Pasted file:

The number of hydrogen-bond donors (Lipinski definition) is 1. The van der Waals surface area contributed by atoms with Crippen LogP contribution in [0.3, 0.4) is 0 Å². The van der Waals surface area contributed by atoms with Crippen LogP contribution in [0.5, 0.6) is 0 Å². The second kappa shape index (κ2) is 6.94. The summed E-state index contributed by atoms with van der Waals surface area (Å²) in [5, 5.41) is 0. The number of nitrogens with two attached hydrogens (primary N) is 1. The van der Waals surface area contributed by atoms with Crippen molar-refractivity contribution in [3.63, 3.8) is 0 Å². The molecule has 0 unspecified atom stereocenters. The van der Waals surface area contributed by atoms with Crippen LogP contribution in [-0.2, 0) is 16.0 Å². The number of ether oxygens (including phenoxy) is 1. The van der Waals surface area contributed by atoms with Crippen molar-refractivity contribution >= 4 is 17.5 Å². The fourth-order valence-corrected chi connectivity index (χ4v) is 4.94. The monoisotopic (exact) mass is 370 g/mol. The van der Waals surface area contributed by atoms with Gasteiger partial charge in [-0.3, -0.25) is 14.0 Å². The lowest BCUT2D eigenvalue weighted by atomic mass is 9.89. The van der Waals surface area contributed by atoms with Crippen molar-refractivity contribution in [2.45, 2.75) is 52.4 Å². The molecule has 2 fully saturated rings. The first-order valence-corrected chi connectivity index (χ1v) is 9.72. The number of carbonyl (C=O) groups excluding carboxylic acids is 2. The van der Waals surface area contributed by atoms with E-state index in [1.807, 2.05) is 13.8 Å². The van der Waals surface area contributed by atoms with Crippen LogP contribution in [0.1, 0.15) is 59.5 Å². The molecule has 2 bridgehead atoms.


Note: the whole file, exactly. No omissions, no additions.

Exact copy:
The number of hydrogen-bond donors (Lipinski definition) is 1. The van der Waals surface area contributed by atoms with Crippen LogP contribution in [0.3, 0.4) is 0 Å². The van der Waals surface area contributed by atoms with Crippen LogP contribution in [0.5, 0.6) is 0 Å². The second kappa shape index (κ2) is 6.94. The summed E-state index contributed by atoms with van der Waals surface area (Å²) in [5, 5.41) is 0. The number of nitrogens with two attached hydrogens (primary N) is 1. The van der Waals surface area contributed by atoms with Crippen molar-refractivity contribution in [3.63, 3.8) is 0 Å². The molecule has 0 unspecified atom stereocenters. The van der Waals surface area contributed by atoms with Crippen LogP contribution in [-0.2, 0) is 16.0 Å². The number of ether oxygens (including phenoxy) is 1. The van der Waals surface area contributed by atoms with Crippen molar-refractivity contribution >= 4 is 17.5 Å². The fourth-order valence-corrected chi connectivity index (χ4v) is 4.94. The monoisotopic (exact) mass is 370 g/mol. The van der Waals surface area contributed by atoms with Gasteiger partial charge in [-0.3, -0.25) is 14.0 Å². The lowest BCUT2D eigenvalue weighted by atomic mass is 9.89. The van der Waals surface area contributed by atoms with Crippen molar-refractivity contribution in [2.45, 2.75) is 52.4 Å². The molecule has 2 fully saturated rings. The first-order valence-corrected chi connectivity index (χ1v) is 9.72. The number of carbonyl (C=O) groups excluding carboxylic acids is 2. The van der Waals surface area contributed by atoms with E-state index in [1.807, 2.05) is 13.8 Å². The van der Waals surface area contributed by atoms with Crippen LogP contribution in [0.1, 0.15) is 59.5 Å². The molecule has 2 bridgehead atoms.